I was thinking today about how different guys are killing time while doing time.


As I have written before, there are no vocational skills training. What little classes there are here, they are one or two hour classes – some during the day and some at night. Some guys are good about going to classes, some refuse to go. Despite the total lack of beneficial classes (in the sense of being able to use the info to get a job), the Camp tries to encourage guys to go to the classes by holding early halfway house time over their heads. I’m not convinced that it matters much as the camp administrators are very stingy about giving guys benefit for anything.


Most of the jobs do not take up much time during the day. The skilled facility and Unicor jobs pay better and are 6 hours/day. The Unicor jobs pay the highest and preference is given to guys who have fines to pay. These jobs are also good for the guys who have no money coming in. I think about the most you can make is a little over a $1/hour. The other jobs take much less time out of the day and pay almost nothing. I get $.12/hour for my job.


A lot of guys work out on the weight pile or on the track. I try to walk at least an hour a day. Card games are very popular here. You would not believe how many guys watch worthless TV, day and night. I like to read my books, papers and magazines. I see some guys stay in bed and read all day long. Sleeping is also very popular here. You can walk into the unit, and you will see at least several guys napping at any time during the day. I’ve seen some guys that never go into the cafeteria so they cook their own food.

Hanging Out

Some guys just hang out, as if they were probably doing on the street. A few guys hang out at the library and use the electronic typewriter for letters or books they are writing. Unfortunately, they have no way to save word documents and no computers to use for word processing. I like typing on a draft email, and then printing it out as my final product. The problem is that this is expensive.

Overall, it is extremely difficult to be productive in the traditional sense. I’m witnessing a total waste of human capital. There is nothing going on here that would prepare these guys for the outside. It is sad. No wonder that the recidivism rate is about 85%. I think the taxpayers would be shocked if they knew about this human warehousing machine.

May 01

Incarceration Alternatives

Criminal Justice

Monday, November 14th, 2011 |

There is an excellent Wall Street Journal article regarding the proliferation of criminal cases and their impact on civil litigation in the courts (WSJ, Criminal Case Glut Impedes Civil Suits, 11/10/11).  The problem described is destined to become much worse. Bureau of Prisons (BOP) is doing a totally inadequate job of preparing inmates for life after incarceration.  Many of those incarcerated are better served by not being imprisoned at all.  There are incarceration alternatives as I discuss below.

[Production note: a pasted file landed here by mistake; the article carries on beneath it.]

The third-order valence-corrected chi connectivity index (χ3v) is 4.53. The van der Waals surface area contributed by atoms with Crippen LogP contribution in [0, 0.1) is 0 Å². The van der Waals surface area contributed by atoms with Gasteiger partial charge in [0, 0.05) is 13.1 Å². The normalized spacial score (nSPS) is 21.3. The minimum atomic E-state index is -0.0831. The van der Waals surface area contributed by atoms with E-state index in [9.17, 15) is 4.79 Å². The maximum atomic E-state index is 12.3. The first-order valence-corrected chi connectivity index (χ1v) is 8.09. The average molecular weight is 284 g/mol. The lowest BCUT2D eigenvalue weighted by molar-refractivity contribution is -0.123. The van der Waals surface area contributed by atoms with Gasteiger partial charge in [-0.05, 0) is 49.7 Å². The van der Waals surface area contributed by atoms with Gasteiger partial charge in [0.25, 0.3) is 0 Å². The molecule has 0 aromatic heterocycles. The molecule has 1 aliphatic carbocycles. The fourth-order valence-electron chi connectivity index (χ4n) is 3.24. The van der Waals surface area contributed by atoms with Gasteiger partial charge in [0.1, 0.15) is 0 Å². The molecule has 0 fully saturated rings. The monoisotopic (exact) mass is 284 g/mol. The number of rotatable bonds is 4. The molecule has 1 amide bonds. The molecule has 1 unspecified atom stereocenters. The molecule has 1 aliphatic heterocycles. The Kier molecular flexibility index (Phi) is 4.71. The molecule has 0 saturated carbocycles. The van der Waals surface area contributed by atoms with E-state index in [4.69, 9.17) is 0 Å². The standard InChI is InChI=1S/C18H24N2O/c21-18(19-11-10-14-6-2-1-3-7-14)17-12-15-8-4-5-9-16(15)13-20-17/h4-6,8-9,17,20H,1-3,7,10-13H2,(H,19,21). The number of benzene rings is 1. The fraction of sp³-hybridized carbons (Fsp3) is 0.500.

The BOP has significantly cut their education budgets.  Almost no vocational skills are taught due to budget cutbacks and a lack of designated institutional priority. My experience is that, if it wasn’t for the white-collar inmates teaching classes, there wouldn’t be but a handful of any classes being taught despite BOP lip service to the contrary.

The federal recidivism rate is about 85% (depending on the classification and age of the inmate). There are about 220,000 federal inmates with an almost equal number either incarcerated in county jails pending admission to a federal prison, pending in the federal criminal justice process, or waiting to self-report. The federal prison system is already about 50% over-crowded. If the system continues a path of churning 85% of the inmates back to prison, we have only begun to see the backlog described in the article.

Incarceration Alternatives

It doesn’t have to be this way. Many federal inmates sentenced to prison are being convicted for first time, non-violent crimes. Congress should pass legislation to eliminate the use of mandatory sentencing guidelines and the commonly-used point system.  Instead, the courts should utilize, to the greatest extent possible, home confinement, penalties, fines and restitution, and community service as an alternative to incarceration. For example, those convicted with specialized skills, such as attorneys and doctors, could provide their professional services to the poor or underserved areas. Those convicted who have special trade skills can teach and train other convicts vocational trades, inside or outside a prison.

Many of the crimes pushed into the federal criminal justice system can be, and should be, pushed back to the state and local jurisdiction where they belong. The states are best suited to match the impact of crime to punishment.